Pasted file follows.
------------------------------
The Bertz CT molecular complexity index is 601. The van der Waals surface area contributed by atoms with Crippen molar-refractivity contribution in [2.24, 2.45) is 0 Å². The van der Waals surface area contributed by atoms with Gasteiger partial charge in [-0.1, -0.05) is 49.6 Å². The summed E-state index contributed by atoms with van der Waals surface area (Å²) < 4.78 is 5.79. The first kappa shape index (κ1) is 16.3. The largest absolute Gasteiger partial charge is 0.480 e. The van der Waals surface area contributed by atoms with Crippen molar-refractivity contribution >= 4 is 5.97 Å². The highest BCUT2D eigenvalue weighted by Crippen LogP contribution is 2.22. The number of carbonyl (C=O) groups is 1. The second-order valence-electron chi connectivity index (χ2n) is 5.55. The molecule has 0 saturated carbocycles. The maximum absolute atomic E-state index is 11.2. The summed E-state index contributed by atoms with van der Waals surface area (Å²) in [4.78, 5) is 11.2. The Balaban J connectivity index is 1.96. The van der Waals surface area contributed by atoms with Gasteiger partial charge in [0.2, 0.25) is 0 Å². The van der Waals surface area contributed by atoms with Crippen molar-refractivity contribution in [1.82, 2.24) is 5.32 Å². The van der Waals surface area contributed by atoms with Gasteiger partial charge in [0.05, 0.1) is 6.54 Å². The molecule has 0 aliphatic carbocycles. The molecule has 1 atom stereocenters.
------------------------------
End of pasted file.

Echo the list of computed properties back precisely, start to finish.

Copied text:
The Bertz CT molecular complexity index is 601. The van der Waals surface area contributed by atoms with Crippen molar-refractivity contribution in [2.24, 2.45) is 0 Å². The van der Waals surface area contributed by atoms with Gasteiger partial charge in [-0.1, -0.05) is 49.6 Å². The summed E-state index contributed by atoms with van der Waals surface area (Å²) < 4.78 is 5.79. The first kappa shape index (κ1) is 16.3. The largest absolute Gasteiger partial charge is 0.480 e. The van der Waals surface area contributed by atoms with Crippen molar-refractivity contribution >= 4 is 5.97 Å². The highest BCUT2D eigenvalue weighted by Crippen LogP contribution is 2.22. The number of carbonyl (C=O) groups is 1. The second-order valence-electron chi connectivity index (χ2n) is 5.55. The molecule has 0 saturated carbocycles. The maximum absolute atomic E-state index is 11.2. The summed E-state index contributed by atoms with van der Waals surface area (Å²) in [4.78, 5) is 11.2. The Balaban J connectivity index is 1.96. The van der Waals surface area contributed by atoms with Gasteiger partial charge in [0.2, 0.25) is 0 Å². The van der Waals surface area contributed by atoms with Crippen molar-refractivity contribution in [1.82, 2.24) is 5.32 Å². The van der Waals surface area contributed by atoms with Gasteiger partial charge in [0.05, 0.1) is 6.54 Å². The molecule has 0 aliphatic carbocycles. The molecule has 1 atom stereocenters.